Jane Sparrow, culture expert and author of ‘The Culture Builders: Leadership Strategies for Employee Performance’, examines what business can learn about performance management from the sporting elite including insight from Steve Williams OBE, double Olympic gold medalist.
Despite the growing appetite for a more dynamic approach, performance management in most organisations remains a static process at the heart of which lies the annual appraisal, by which time, whatever the employee could have been doing to improve performance and drive the company’s growth, is a ship long sailed. It’s 6am and another training session completed, Steve Williams OBE is standing on the riverbank with team GB’s coxless four rowers, pre Beijing Olympics 2008. They’re panting from a strenuous session, dripping wet, shivering a little and huddled together ask each other, what could we have done to make the boat go faster? Examining individual actions as well as the group effort, it pulls no punches but it’s honest, open, positive critical insight and it’s vital for gold medals.
Fast forward to a little later that morning and the quarterly management meeting for the top 100 has just taken place at company X. The delivery team is exhausted from the preparation in the weeks and days leading up to the event and, as well as being glad it’s completed, now have a pile of work to turn to which has been neglected as the management meeting has taken priority. The next they will talk of that management meeting will be next month when they have to start thinking about the next one.
Spot the difference?
We don’t often draw parallels between elite athletes and high performers in the workplace but why not? When you think about the incremental gains sportspeople focus on, every individual action that will, in Steve Williams’ case, ‘make the boat go faster’, it stands to reason that a similar attitude in the workplace will drive performance. There’s a lot of boardroom talk about the annual appraisal being ‘dead’ (if only it was!) but the bigger trend here is the move away from performance management as a tactical, static series of events and a move towards performance enrichment as a dynamic, ongoing, fluid process. Eventually, the annual appraisal may be a thing of the past but in the meantime it shouldn’t contain any surprises with plenty of interim interactions taking place between managers and employees to ensure they are continuously receiving constructive feedback and being steered in the right direction.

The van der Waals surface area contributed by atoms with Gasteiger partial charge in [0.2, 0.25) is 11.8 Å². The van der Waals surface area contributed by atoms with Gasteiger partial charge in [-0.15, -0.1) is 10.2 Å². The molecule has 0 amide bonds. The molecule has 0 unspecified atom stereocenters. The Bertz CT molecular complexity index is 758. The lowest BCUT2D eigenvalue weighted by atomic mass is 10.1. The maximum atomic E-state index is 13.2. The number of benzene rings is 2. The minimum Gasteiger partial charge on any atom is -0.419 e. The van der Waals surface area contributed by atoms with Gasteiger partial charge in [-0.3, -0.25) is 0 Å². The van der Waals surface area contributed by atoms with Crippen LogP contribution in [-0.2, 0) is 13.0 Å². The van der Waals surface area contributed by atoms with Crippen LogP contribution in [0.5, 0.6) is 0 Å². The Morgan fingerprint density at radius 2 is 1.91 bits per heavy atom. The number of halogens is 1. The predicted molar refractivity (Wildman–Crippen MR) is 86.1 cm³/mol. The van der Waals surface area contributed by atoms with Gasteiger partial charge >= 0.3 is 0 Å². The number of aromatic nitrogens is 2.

High performance cultures are about putting in place the right ongoing processes to support a culture of constant performance review and feedback that drives performance forward, continually. Thinking back to our Olympians on the riverbank and an immediate mop up around what will make the boat go faster – it’s being hungry for improvement and constantly focused on what will drive it. It’s not enough to say that managers should be having regular conversations about performance – we need to get specific and change the mindset of both managers and their teams. What should we be talking about? How can we approach that? What support is required for our line managers to achieve it?